When CC Trubiak sat behind his assigned table at the Living Books event in Flin Flon, Manitoba, his mind raced about the questions he might get that night and whether or not he was ready to open up. As an “open book,” that was his job for the evening, to talk about his life as a gay man to anyone who cared to sit down and listen. But considering Trubiak had just moved from Ottawa to Flin Flon three weeks earlier, he had no idea what might come his way.
When Trubiak was growing up, he says, his hometown revolved around three things — mining, hockey and fishing — and he could have cared less about any of them. He was small and unathletic, an obvious sissy, and that made him the target of taunts from other boys. Every day, he feared they would turn violent on him, so he stayed as invisible as he could. “I wanted to connect and be accepted,” he says, but when he realized he was gay, he felt he had to hide even more. During the summer between grades 7 and 8, he decided to kill himself rather than face another year at the only high school in town. “In my 12-year-old head, life was better in another realm,” he says. “I was taking my ticket out of there.”
When Trubiak woke up in the hospital he found out he had support, after all. His family recognized his suicide attempt as a cry for help. He returned to school in the fall, got permission to skip gym class and eventually started seeing the guidance counsellor. Every week, she let him use her phone to call a social worker at Winnipeg’s Rainbow Resource Centre. Trubiak also started sending letters to his mother’s gay brother, Sterling, who had escaped Flin Flon years earlier and settled in Ottawa. Sterling responded with envelopes full of gay-themed DVDs, books and magazines.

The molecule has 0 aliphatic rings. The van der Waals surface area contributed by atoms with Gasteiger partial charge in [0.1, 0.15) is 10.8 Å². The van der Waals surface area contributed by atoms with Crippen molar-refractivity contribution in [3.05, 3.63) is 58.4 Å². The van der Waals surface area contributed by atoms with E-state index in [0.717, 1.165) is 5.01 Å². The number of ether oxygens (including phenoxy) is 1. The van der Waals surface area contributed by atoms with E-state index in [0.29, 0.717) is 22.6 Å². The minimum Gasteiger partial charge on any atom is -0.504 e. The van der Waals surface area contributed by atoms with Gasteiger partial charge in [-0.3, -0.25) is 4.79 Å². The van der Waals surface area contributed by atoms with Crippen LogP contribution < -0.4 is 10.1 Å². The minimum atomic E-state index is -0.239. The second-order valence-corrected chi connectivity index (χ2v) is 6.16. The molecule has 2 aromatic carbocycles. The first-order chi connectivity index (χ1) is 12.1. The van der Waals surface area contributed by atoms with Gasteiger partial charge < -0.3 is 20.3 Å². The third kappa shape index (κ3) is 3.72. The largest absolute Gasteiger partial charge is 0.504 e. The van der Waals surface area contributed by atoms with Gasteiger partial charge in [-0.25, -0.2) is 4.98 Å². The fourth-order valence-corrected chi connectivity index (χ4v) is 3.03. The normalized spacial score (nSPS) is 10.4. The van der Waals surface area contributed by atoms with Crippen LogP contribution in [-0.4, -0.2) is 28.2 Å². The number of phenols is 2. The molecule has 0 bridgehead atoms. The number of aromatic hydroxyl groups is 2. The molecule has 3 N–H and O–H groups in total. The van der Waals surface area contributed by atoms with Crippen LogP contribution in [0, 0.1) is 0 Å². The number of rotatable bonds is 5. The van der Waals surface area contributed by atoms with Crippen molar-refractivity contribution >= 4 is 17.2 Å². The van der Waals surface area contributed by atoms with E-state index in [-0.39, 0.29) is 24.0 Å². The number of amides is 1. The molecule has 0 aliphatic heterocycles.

“That’s when the dreamer in me was born,” Trubiak says. He started writing songs and performing them alone in his bedroom. He didn’t dare sing in public, though.
Since then, Trubiak has met other Flin Flon gays he could have never imagined meeting as a teenager — and he started singing with a folk band called Five Easy Pieces. Flin Flon has shrunk, he says, thanks to a declining economy, but he doesn’t see that as a bad thing. “Now it’s embracing an arts culture,” he says. “Even though it’s become smaller, it’s strangely more inclusive.”
Opening up at Living Books and performing at festivals and cafés isn’t the only way Trubiak has been a positive queer influence on his hometown. Working as a mental-health worker, he turns over his office every week to a young client so she can call the same Rainbow Resource Centre that helped him two decades ago. And just the other day, his old guidance counsellor invited him back to his high school to speak out against bullying.
“I have the feeling of being a valued member of the community,” he says. “Professionally, I have never been more invigorated. Creatively, I have never been more alive.” He still plans to leave again this fall, to return to his boyfriend and (hopefully) a social-work job in Ottawa. In the meantime, his music is being inspired more than ever by prairie sunsets he once looked at and thought he would never see again.